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Charges Related to Burglary in Texas

Even though burglary charges often make the news for comical reasons, the penalties for these crimes are far from funny.

Take this recent story from Dallas. A man was caught on surveillance cameras stealing items from a garage in the area, but left viewers laughing as he realized he forgot to put his car in park.

The car is seen rolling away as he chases it with his stolen items. Law enforcement officials shared the video on social media to identify the man, and he has since been caught and charged with burglary of a habitation.

He is facing felony charges, and now may spend up to 20 years in prison. While detained, he is on a $1,000 bond, but may have to pay up to $10,000 in fines for his crime.

If you have been charged with burglary or related crimes, or are afraid you might be, get to know what you are up against. The penalties for burglary in Texas are more severe than you might think, but there are also options for reducing your charges and the penalties against you.

What Is “Burglary” According to Texas Law?

In order to be convicted of burglary in Texas, prosecutors will have to prove that a defendant:

  • Entered or broke into a property without permission (or remained on a property past the time they were allowed to be there)
  • Entered the space with the intention to commit a felony, theft, or assault

Texas law charges most burglary crimes as a felony. If the building involved in the burglary is not a dwelling, residence, or any place that may be considered a “habitation,” the crime is a state jail felony. If convicted, the offender may be sentenced to up to two years in a state jail and be fined up to $10,000.

Burglary of a Habitation

If the burglary occurred in a habitation, which is defined by Texas law as “a structure or vehicle that is adapted for the overnight accommodation of persons,” then charges are increased to a second degree felony. Offenders convicted of burglary of a habitation will face between 2-20 years in prison and up to $10,000 in fines.


Weatherford TX Burglary Defense LawyerBurglary with Intention to Commit a Felony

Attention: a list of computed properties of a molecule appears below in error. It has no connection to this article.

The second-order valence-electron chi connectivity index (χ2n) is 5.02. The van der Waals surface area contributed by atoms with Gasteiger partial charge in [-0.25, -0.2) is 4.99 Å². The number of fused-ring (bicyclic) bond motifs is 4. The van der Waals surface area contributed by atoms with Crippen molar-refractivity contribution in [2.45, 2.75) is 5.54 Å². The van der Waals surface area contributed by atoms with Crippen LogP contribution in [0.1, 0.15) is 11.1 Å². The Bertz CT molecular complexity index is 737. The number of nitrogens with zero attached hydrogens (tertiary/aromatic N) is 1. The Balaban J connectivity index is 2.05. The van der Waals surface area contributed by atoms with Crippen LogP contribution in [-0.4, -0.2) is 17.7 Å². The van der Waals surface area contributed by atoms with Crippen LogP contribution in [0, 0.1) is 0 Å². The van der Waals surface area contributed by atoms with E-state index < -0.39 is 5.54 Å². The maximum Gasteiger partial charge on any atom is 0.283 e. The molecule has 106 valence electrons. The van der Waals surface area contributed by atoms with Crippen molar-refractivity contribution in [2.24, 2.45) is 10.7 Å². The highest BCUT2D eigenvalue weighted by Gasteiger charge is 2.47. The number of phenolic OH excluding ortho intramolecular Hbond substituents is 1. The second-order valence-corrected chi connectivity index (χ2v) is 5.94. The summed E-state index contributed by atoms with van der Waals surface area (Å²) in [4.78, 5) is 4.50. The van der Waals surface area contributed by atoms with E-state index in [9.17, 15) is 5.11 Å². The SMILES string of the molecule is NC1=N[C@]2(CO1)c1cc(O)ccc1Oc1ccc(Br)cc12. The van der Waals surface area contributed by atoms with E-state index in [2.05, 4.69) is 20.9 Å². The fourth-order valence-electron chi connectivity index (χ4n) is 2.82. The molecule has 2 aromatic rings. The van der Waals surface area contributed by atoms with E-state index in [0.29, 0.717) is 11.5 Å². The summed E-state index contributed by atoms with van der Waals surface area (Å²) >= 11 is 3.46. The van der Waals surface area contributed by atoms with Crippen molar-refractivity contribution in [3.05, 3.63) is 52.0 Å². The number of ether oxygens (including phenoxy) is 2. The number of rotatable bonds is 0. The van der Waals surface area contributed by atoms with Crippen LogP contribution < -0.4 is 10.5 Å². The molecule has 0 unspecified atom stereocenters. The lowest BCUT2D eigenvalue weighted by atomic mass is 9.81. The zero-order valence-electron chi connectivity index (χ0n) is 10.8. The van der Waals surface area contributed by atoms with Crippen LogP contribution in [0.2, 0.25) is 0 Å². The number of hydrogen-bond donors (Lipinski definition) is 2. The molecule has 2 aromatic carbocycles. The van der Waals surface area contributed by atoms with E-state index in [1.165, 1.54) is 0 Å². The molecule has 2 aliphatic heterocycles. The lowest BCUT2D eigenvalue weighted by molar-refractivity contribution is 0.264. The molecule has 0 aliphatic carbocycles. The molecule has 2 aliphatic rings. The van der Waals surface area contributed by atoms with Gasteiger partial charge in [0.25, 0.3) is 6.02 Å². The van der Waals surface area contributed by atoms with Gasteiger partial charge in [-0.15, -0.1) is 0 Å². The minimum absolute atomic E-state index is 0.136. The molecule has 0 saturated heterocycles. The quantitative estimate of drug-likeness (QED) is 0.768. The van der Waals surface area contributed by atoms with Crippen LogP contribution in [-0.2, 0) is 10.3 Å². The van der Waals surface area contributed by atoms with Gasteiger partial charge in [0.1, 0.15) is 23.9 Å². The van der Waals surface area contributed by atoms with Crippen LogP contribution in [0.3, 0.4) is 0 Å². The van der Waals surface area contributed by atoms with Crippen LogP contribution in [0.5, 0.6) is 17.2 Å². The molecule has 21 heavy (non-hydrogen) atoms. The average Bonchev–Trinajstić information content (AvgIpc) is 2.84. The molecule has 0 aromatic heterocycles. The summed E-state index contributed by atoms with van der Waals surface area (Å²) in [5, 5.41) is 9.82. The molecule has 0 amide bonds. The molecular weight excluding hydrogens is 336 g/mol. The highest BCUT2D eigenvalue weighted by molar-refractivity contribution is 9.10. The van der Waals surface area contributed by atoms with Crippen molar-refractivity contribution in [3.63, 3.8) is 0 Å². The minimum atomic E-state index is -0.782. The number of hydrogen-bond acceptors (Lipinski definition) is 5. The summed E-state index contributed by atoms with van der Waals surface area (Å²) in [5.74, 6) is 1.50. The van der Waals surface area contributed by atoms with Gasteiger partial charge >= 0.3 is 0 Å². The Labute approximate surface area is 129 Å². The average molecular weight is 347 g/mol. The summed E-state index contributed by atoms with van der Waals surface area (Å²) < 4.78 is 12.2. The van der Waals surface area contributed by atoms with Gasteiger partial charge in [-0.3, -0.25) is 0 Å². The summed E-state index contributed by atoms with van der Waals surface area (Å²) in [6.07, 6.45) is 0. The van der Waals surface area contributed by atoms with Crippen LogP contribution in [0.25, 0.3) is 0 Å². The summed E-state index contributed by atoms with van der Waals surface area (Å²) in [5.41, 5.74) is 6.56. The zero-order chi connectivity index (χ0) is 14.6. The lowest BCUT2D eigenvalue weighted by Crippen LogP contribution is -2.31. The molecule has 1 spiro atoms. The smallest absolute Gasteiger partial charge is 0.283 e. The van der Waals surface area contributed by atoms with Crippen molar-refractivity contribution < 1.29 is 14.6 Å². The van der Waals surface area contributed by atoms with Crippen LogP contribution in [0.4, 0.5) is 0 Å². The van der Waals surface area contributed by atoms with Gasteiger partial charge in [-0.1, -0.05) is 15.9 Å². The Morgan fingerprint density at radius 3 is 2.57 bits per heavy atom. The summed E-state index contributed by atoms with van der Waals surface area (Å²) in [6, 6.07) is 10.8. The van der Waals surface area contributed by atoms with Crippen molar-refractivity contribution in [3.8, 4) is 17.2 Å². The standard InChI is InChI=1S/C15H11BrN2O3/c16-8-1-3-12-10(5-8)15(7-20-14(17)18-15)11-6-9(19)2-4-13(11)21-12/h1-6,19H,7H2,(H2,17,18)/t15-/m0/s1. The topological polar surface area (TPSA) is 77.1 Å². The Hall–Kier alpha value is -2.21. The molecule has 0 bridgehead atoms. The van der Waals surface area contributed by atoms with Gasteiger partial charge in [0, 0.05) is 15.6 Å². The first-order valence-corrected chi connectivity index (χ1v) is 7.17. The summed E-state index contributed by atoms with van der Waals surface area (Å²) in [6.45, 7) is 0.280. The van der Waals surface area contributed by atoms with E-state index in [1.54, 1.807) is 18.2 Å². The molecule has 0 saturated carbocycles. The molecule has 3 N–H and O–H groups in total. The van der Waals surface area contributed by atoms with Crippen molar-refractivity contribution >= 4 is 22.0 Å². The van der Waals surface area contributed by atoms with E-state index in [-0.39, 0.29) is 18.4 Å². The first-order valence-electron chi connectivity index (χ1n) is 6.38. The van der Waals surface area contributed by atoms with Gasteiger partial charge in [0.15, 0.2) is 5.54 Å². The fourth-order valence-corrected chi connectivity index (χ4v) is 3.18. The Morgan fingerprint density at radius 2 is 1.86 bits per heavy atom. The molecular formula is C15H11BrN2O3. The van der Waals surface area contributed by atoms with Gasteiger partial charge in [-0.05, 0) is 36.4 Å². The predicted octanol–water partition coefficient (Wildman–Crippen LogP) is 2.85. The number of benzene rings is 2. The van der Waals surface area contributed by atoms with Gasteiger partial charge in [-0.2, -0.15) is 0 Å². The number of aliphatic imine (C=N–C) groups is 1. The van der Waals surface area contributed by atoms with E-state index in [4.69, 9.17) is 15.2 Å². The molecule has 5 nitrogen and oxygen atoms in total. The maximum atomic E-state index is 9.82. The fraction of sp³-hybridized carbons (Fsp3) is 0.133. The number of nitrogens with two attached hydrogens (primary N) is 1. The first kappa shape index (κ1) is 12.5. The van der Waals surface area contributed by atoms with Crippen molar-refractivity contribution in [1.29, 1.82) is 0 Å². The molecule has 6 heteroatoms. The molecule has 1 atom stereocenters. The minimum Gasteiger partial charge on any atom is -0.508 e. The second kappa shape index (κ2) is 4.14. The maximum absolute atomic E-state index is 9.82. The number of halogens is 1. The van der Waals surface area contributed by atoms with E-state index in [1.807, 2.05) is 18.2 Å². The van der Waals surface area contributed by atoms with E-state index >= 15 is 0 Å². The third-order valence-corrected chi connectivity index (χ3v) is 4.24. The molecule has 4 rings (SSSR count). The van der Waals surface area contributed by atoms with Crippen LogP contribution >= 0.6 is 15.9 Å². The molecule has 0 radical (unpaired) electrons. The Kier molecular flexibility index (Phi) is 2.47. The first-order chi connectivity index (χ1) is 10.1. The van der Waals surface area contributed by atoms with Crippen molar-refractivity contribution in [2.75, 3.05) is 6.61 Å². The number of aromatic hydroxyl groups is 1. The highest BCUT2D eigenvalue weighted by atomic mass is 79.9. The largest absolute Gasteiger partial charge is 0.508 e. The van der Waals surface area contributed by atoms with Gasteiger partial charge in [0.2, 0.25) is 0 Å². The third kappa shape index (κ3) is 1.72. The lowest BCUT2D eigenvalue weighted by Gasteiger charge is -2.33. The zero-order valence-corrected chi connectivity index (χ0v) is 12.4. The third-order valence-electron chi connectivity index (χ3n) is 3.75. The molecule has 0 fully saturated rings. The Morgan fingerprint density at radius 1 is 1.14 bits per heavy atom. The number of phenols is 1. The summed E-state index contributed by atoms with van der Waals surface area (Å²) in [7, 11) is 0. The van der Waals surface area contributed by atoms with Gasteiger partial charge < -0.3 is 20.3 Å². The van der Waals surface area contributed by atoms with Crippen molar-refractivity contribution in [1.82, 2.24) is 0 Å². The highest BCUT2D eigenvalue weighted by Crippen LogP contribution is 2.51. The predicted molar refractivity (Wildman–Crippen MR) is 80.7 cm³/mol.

Most burglary crimes are committed with the intention to commit theft. If the offender appears to have intentions to commit a serious felony outside of felony theft or assault, they may be hit with a more serious charge. Offenders may face a first degree felony. If convicted, they will face at least five years in prison, with the possibility of going to jail for life.

Burglary of a Vehicle

If the burglary occurs in a vehicle that is not intended for habitation, the charges will not be as serious. Burglary of a vehicle is a class A misdemeanor, whether or not the offender intended to commit a theft or a felony in the vehicle. The charges are increased if the vehicle is an RV, has a trailer, or has any other items that may make it worthy of staying overnight. If those factors are present, the charges may become burglary of a habitation.

What If You Didn’t Steal Anything? Understanding Texas Criminal Trespass Charges

There are two elements that need to be present for someone to be charged with burglary. However, if a person only meets one of those elements, they may still be charged with a crime.

A person commits criminal trespassing in Texas if they enter or break into a property without permission, or if they stay past the time they were permitted to be there. The severity of the crime depends on what land or building was involved in the trespassing.

What If You Didn’t Steal Anything? Understanding Texas Criminal Trespass Charges

Trespassing on agricultural or residential lands near freshwater is a class C misdemeanor.

Trespassing on a habitation is a class A misdemeanor. If the offender had a deadly weapon present, the charge will still be a class A misdemeanor no matter where the trespassing occurred. If none of the above conditions apply, criminal trespassing is a class B misdemeanor.

There Are Defense Strategies Available for Texas Burglary Charges

Many additional penalties are administered to Texas felons. If you are charged with burglary, your best strategy may involve getting your charges decreased to criminal trespass charges. Even if you are convicted, you will have less penalties to face and have a better chance at the sealing your criminal record.

Another option is to build a strategy that will help you get your charges dropped entirely. It is possible to walk away from Texas burglary charges. Talk to a lawyer for information on different defense strategies.



About the Author:

Jeff Hampton has been practicing law in Texas in 2005, first in the Tarrant County District Attorney’s Office as a prosecutor, and now as a private attorney with the Hampton Eppes Law Group, protecting the rights of Texans who have suffered injury due to negligence or are facing criminal charges. His success in helping people with their legal troubles has been recognized by clients and peers alike, with a Top Attorney designation and 10/10 Superb Rating on Avvo, and a place on the National Trial Lawyers list of the Top 100 Trial Lawyers.

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